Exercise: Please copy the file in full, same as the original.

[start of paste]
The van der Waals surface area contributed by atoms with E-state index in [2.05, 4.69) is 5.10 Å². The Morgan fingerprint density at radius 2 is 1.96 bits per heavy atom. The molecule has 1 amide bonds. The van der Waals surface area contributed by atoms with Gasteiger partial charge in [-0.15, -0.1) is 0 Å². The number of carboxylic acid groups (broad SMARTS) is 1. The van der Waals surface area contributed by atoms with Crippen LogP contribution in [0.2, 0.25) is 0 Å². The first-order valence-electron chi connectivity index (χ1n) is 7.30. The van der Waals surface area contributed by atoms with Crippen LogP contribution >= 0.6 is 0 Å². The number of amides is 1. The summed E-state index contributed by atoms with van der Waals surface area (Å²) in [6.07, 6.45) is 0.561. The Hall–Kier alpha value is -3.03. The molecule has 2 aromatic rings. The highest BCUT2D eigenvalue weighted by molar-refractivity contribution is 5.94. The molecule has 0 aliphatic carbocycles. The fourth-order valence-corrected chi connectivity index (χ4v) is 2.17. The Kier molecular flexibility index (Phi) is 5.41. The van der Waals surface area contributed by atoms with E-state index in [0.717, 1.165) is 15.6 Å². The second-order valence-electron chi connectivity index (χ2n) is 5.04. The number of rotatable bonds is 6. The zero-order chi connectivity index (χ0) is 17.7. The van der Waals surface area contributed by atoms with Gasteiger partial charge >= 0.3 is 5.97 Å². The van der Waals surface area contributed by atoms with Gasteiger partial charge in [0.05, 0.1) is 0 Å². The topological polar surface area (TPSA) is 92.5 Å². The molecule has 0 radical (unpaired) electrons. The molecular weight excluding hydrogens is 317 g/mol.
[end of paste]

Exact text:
The van der Waals surface area contributed by atoms with E-state index in [2.05, 4.69) is 5.10 Å². The Morgan fingerprint density at radius 2 is 1.96 bits per heavy atom. The molecule has 1 amide bonds. The van der Waals surface area contributed by atoms with Gasteiger partial charge in [-0.15, -0.1) is 0 Å². The number of carboxylic acid groups (broad SMARTS) is 1. The van der Waals surface area contributed by atoms with Crippen LogP contribution in [0.2, 0.25) is 0 Å². The first-order valence-electron chi connectivity index (χ1n) is 7.30. The van der Waals surface area contributed by atoms with Crippen LogP contribution >= 0.6 is 0 Å². The number of amides is 1. The summed E-state index contributed by atoms with van der Waals surface area (Å²) in [6.07, 6.45) is 0.561. The Hall–Kier alpha value is -3.03. The molecule has 2 aromatic rings. The highest BCUT2D eigenvalue weighted by molar-refractivity contribution is 5.94. The molecule has 0 aliphatic carbocycles. The fourth-order valence-corrected chi connectivity index (χ4v) is 2.17. The Kier molecular flexibility index (Phi) is 5.41. The van der Waals surface area contributed by atoms with E-state index in [0.717, 1.165) is 15.6 Å². The second-order valence-electron chi connectivity index (χ2n) is 5.04. The number of rotatable bonds is 6. The zero-order chi connectivity index (χ0) is 17.7. The van der Waals surface area contributed by atoms with Gasteiger partial charge >= 0.3 is 5.97 Å². The van der Waals surface area contributed by atoms with Gasteiger partial charge in [0.05, 0.1) is 0 Å². The topological polar surface area (TPSA) is 92.5 Å². The molecule has 0 radical (unpaired) electrons. The molecular weight excluding hydrogens is 317 g/mol.